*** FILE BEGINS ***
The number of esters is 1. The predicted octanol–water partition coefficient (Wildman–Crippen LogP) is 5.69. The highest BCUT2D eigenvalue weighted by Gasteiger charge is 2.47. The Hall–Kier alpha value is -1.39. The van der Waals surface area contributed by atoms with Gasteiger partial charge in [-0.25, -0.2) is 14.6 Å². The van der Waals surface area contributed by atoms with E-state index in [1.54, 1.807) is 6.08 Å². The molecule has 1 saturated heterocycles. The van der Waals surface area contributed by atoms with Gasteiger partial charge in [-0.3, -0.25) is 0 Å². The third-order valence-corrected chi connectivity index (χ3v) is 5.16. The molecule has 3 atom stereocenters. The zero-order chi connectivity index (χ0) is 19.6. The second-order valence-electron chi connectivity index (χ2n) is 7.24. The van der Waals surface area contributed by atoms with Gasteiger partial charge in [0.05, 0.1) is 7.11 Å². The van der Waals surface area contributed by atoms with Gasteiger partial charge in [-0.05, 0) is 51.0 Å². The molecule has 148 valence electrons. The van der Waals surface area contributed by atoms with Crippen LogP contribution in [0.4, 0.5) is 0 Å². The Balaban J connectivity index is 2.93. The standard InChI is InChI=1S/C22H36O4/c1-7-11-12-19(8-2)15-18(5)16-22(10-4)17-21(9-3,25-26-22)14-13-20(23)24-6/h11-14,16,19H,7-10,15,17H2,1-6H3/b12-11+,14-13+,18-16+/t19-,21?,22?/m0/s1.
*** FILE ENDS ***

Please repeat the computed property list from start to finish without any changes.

The number of esters is 1. The predicted octanol–water partition coefficient (Wildman–Crippen LogP) is 5.69. The highest BCUT2D eigenvalue weighted by Gasteiger charge is 2.47. The Hall–Kier alpha value is -1.39. The van der Waals surface area contributed by atoms with Gasteiger partial charge in [-0.25, -0.2) is 14.6 Å². The van der Waals surface area contributed by atoms with E-state index in [1.54, 1.807) is 6.08 Å². The molecule has 1 saturated heterocycles. The van der Waals surface area contributed by atoms with Gasteiger partial charge in [-0.3, -0.25) is 0 Å². The third-order valence-corrected chi connectivity index (χ3v) is 5.16. The molecule has 3 atom stereocenters. The zero-order chi connectivity index (χ0) is 19.6. The second-order valence-electron chi connectivity index (χ2n) is 7.24. The van der Waals surface area contributed by atoms with Gasteiger partial charge in [0.05, 0.1) is 7.11 Å². The van der Waals surface area contributed by atoms with Gasteiger partial charge in [-0.05, 0) is 51.0 Å². The molecule has 148 valence electrons. The van der Waals surface area contributed by atoms with Crippen LogP contribution in [0.4, 0.5) is 0 Å². The Balaban J connectivity index is 2.93. The standard InChI is InChI=1S/C22H36O4/c1-7-11-12-19(8-2)15-18(5)16-22(10-4)17-21(9-3,25-26-22)14-13-20(23)24-6/h11-14,16,19H,7-10,15,17H2,1-6H3/b12-11+,14-13+,18-16+/t19-,21?,22?/m0/s1.